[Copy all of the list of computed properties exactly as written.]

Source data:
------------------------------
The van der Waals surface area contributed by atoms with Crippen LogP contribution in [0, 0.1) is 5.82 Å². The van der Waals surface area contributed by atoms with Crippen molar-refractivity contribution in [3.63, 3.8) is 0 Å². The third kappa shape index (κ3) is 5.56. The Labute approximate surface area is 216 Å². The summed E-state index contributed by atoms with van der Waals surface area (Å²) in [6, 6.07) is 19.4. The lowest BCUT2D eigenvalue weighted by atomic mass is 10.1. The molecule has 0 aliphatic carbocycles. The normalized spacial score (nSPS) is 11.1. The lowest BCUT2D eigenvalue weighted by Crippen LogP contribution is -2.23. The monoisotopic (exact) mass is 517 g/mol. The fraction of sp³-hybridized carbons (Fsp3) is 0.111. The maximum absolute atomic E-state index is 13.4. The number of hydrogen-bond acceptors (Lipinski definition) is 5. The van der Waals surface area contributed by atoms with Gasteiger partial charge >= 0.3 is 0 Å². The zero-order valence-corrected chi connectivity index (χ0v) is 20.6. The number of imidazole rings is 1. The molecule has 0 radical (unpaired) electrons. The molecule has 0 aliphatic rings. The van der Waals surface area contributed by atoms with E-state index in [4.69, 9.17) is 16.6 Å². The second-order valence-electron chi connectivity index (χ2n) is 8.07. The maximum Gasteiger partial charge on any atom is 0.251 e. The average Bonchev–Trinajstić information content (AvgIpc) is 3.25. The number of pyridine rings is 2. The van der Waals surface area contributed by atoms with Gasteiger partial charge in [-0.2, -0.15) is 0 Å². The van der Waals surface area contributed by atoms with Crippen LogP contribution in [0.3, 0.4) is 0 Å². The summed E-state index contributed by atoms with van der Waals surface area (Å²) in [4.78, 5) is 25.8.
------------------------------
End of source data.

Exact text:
The van der Waals surface area contributed by atoms with Crippen LogP contribution in [0, 0.1) is 5.82 Å². The van der Waals surface area contributed by atoms with Crippen molar-refractivity contribution in [3.63, 3.8) is 0 Å². The third kappa shape index (κ3) is 5.56. The Labute approximate surface area is 216 Å². The summed E-state index contributed by atoms with van der Waals surface area (Å²) in [6, 6.07) is 19.4. The lowest BCUT2D eigenvalue weighted by atomic mass is 10.1. The molecule has 0 aliphatic carbocycles. The normalized spacial score (nSPS) is 11.1. The lowest BCUT2D eigenvalue weighted by Crippen LogP contribution is -2.23. The monoisotopic (exact) mass is 517 g/mol. The fraction of sp³-hybridized carbons (Fsp3) is 0.111. The maximum absolute atomic E-state index is 13.4. The number of hydrogen-bond acceptors (Lipinski definition) is 5. The van der Waals surface area contributed by atoms with Gasteiger partial charge >= 0.3 is 0 Å². The zero-order valence-corrected chi connectivity index (χ0v) is 20.6. The number of imidazole rings is 1. The molecule has 0 radical (unpaired) electrons. The molecule has 0 aliphatic rings. The van der Waals surface area contributed by atoms with E-state index in [4.69, 9.17) is 16.6 Å². The second-order valence-electron chi connectivity index (χ2n) is 8.07. The maximum Gasteiger partial charge on any atom is 0.251 e. The average Bonchev–Trinajstić information content (AvgIpc) is 3.25. The number of pyridine rings is 2. The van der Waals surface area contributed by atoms with Gasteiger partial charge in [-0.2, -0.15) is 0 Å². The van der Waals surface area contributed by atoms with Crippen LogP contribution in [0.3, 0.4) is 0 Å². The summed E-state index contributed by atoms with van der Waals surface area (Å²) in [4.78, 5) is 25.8.